Study Asserts that FDA’s Inefficiencies Delay Patient Access and Raise Costs of New Medical Technologies

  • Date: November 25, 2010
  • Source: Admin
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President and CEO of the Advanced Medical Technology Association (AdvaMed), Stephen J. Ubl, released a statement on November 18, 2010, on a new study that evaluates the impact of device regulation on continued medical innovation.
Ubl describes the study as a wake-up call for those who want to promote medical innovation and preserve American jobs. The United States is the leader in the development of innovative medical technology, saving lives in US and around the world. Innovative medical technology contributes significantly to national economy. The study, conducted by Dr. Makower, remarks that inefficiencies thwart timely patient access to new technologies and industry competitiveness. A regulatory environment characterized by needless delays and inefficiencies makes it harder for medical innovation to grow and companies to survive. These delays particularly affect small companies and their ability to produce next generation technologies. Ultimately waiting patients and their physicians are denied access to these new technologies.
AdvaMed supports efforts aimed at honing reviewer and manager training, developing specific guidance for product types, improving the de novo process and defining specific metrics to improve consistency. Ubl urges the FDA to review the findings of the study. AdvaMed will work with the FDA to address the issues highlighted by the study.
Incidentally, a patient-advocacy group sued U.S. Food and Drug Administration officials for withholding approval of a genetically engineered prostate-cancer drug called Provenge. The plaintiffs claimed that the drug was safe and effective, and the denial of approval by FDA resulted from political conflicts within the agency. The lawsuit, filed by Dublin, an Ohio-based nonprofit organization, in a federal court in Columbus, also accused the agency of ignoring conflict-of-interest issues with some medical advisers chosen to review the therapy. Prostate cancer patient advocates and Dendreon investors cheered when an FDA advisory panel made encouraging comments about Provenge in March. But two months later, the agency decided to seek more data, potentially delaying the drug's launch for years. The stock, which had rocketed to USD 23.58 from around USD 5 after the panel recommendation, hit rock bottom.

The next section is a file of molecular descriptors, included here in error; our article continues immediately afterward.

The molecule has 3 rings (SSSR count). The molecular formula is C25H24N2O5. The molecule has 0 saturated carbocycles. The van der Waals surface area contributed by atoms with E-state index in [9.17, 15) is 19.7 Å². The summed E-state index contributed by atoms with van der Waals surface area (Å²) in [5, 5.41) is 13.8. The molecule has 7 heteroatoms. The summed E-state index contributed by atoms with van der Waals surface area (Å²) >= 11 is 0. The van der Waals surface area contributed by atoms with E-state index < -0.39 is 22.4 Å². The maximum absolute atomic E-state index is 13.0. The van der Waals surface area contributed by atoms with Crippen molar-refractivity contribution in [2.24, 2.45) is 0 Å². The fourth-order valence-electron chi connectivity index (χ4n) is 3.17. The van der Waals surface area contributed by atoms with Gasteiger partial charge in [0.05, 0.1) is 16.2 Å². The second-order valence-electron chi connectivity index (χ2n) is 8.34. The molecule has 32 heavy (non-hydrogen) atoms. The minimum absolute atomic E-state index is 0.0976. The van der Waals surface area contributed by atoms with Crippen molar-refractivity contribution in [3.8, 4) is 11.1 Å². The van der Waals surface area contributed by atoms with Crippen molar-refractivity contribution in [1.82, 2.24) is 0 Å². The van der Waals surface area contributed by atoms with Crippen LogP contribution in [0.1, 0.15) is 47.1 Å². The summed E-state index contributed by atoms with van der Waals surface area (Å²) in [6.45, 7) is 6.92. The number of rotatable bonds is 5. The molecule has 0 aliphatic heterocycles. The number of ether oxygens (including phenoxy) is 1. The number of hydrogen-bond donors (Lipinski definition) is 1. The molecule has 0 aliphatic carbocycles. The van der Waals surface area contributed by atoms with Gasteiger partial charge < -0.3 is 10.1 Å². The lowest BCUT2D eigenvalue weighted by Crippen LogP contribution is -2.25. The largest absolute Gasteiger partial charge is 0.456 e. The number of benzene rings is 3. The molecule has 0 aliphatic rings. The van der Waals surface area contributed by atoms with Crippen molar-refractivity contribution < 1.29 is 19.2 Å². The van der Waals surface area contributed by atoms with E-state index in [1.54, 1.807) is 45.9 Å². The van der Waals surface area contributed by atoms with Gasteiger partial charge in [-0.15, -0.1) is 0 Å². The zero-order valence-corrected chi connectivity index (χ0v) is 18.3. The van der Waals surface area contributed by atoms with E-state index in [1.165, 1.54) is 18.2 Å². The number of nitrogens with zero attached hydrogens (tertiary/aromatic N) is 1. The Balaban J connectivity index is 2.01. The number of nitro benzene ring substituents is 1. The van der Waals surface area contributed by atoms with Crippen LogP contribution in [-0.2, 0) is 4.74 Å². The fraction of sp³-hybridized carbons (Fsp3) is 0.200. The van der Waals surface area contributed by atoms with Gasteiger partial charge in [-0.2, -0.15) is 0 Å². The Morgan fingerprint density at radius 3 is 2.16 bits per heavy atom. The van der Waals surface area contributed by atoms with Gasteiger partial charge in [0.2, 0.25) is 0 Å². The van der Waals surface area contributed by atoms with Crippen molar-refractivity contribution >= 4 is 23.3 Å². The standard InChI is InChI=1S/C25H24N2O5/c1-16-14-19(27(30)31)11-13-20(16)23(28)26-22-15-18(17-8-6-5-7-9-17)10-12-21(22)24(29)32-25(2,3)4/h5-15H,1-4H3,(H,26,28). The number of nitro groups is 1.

Advocates of prostate-cancer patients are not the first to sue the FDA to force it to accord speedier approval. In the late 1980s, HIV-patient groups too used similarly aggressive tactics and eventually succeeded in getting the agency to fast-track certain therapies.
In 2003, the Abigail Alliance for Better Access to Developmental Drugs sued FDA seeking better availability of early-stage therapies for terminally ill cancer patients. That suit was dismissed, and then reinstated, for review by a U.S. Court of Appeals for the District of Columbia.
Patients' demand for easing controls on drugs for terminally ill patients has provoked a similarly intense campaign for stricter regulation. Recent safety scandals about drugs that once received the FDA's approval have resulted in calls for tighter supervision and effective legislation in order to strengthen the agency's role.

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